For possibly the first time in the six years since they were charged with the murder of her 8-year-old son, Errol and Tonya Victor on Monday set eyes on four of their 13 children, taking turns questioning each one on the witness stand in an Edgard courtroom and often bickering about the chaos surrounding the final hours of the young boy’s life.

The couple, who are representing themselves in the trial, are charged with second-degree murder in the death of M.L. Lloyd III, who was pronounced dead at River Parishes Hospital in LaPlace in April 2008.

The four children — all Tonya Victor’s biological sons — testified to a similar set of circumstances that led to Lloyd’s death, each describing a brutal beating that Lloyd took at the hand of his stepfather as punishment over a stolen ice cream snack. Their testimony mirrored a recorded statement played in court years ago, in which one of Tonya Victor’s young sons said his stepfather typically withheld food from Tonya’s children, while his own brood could “eat anything they wanted.”

The children testified Monday that Errol Victor told several of the boys to hold young Lloyd down by the arms the night before he died, so that he could beat him for taking the ice cream without permission.

Errol Victor has denied that account and accused authorities of goading his stepchildren into testifying against him. He continued that defense throughout cross-examination Monday, repeatedly trying to grab on to inconsistencies between initial statements the children provided to authorities and what they said in the days after the incident. Some of the children testified that their mother had ordered them not to reveal details to investigators and that later they were more forthright.

Toi Williams, 21, Tonya Victor’s biological son, testified at 40th Judicial District Court that at least one of Errol Victor’s sons held young Lloyd down at their father’s order.

Williams, whose testimony preceded that of his brothers Brandon Williams, 20, and Cordell Williams, 18, said Errol Victor whipped Lloyd with a belt as he lay over a sofa, at times with his bare buttocks exposed. Toi Williams said Lloyd was “crying and crying” and that Errol Victor was “throwing him around, punching him,” possibly for as long as an hour.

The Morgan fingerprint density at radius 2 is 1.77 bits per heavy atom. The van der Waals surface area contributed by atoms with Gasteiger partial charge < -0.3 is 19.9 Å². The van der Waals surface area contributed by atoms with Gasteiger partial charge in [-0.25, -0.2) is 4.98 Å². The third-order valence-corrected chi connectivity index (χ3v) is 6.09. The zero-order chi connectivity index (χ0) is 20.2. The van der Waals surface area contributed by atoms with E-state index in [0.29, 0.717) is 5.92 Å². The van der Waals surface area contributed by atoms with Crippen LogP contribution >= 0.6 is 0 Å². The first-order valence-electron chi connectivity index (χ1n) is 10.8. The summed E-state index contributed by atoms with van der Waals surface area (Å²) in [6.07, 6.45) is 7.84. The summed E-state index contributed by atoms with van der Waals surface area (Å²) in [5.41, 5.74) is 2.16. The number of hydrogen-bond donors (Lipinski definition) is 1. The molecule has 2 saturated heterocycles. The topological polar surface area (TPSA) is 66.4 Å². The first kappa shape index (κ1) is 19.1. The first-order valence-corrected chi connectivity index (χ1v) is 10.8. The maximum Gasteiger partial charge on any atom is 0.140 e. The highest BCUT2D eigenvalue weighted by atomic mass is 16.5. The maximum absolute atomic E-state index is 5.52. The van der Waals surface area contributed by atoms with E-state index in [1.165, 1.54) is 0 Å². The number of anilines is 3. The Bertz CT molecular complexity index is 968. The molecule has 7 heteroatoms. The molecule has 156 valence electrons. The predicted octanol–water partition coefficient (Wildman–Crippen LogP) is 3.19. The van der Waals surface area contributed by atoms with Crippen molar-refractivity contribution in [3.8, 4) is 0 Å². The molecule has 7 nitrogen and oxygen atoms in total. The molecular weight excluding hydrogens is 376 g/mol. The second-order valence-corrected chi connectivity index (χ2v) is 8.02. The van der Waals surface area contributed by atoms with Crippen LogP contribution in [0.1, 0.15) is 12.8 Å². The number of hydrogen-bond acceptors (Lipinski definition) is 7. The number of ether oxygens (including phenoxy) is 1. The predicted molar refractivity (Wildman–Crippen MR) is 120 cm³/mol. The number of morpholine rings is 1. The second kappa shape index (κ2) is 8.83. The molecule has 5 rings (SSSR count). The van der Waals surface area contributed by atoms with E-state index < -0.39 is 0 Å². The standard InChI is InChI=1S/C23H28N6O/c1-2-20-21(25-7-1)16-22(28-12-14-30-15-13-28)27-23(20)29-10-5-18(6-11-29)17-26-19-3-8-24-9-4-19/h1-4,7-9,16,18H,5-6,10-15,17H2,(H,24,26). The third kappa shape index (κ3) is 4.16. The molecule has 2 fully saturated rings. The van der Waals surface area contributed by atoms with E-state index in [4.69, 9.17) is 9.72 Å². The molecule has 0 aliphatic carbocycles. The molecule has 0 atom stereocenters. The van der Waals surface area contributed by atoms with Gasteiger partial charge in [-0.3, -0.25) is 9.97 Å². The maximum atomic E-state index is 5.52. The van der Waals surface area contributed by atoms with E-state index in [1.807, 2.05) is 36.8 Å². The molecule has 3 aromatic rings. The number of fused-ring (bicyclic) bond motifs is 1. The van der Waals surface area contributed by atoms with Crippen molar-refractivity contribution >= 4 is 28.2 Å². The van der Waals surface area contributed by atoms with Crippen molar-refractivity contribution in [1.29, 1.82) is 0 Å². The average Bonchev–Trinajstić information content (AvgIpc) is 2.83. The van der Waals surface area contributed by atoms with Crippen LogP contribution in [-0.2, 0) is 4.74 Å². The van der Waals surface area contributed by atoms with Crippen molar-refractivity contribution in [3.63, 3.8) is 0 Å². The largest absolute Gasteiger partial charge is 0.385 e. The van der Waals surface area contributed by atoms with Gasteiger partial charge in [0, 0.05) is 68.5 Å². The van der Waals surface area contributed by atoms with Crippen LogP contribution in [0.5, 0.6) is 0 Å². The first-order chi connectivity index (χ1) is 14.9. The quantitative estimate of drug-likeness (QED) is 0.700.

He also noted that Tonya Victor was aware of the beating but did not tell them to stop or try to rescue young Lloyd.

Toi Williams testified that after a while, Lloyd was bleeding badly, and Errol Victor applied rubbing alcohol to the wounds. “He was just hollering. He wasn’t crying; he was just hollering like he was in pain,” he said from the witness stand.

After learning the next day that his brother was dead, Toi Williams said, “I didn’t believe it at first. ... I thought it was a dream.”

Monday’s testimony was often graphic in describing the hours of beatings that Lloyd allegedly took the night before he was taken to the hospital, with each son repeating that the boy was restrained and hit with a belt. The proceedings at times drew audible gasps from some family members in the courtroom and left at least one juror briefly in tears.

During cross-examination, Tonya Victor spent several minutes bickering back and forth with Toi Williams.

“Who am I?” she asked at first.

“My mama,” Toi Williams responded.

“So you love me, right?” she asked.

Tonya Victor then asked her son a line of questions that frequently seemed to be incoherent and not related directly to the allegations described moments earlier, drawing several objections from prosecutors. Tonya Victor responded that prosecutors had painted “not even a picture of what my family was” and that she wanted to counter that account.

She then turned to a line of questioning that tried to portray Toi Williams as a young man who once had disciplinary trouble in school. Errol Victor told the court the goal was to poke holes in Williams’ credibility.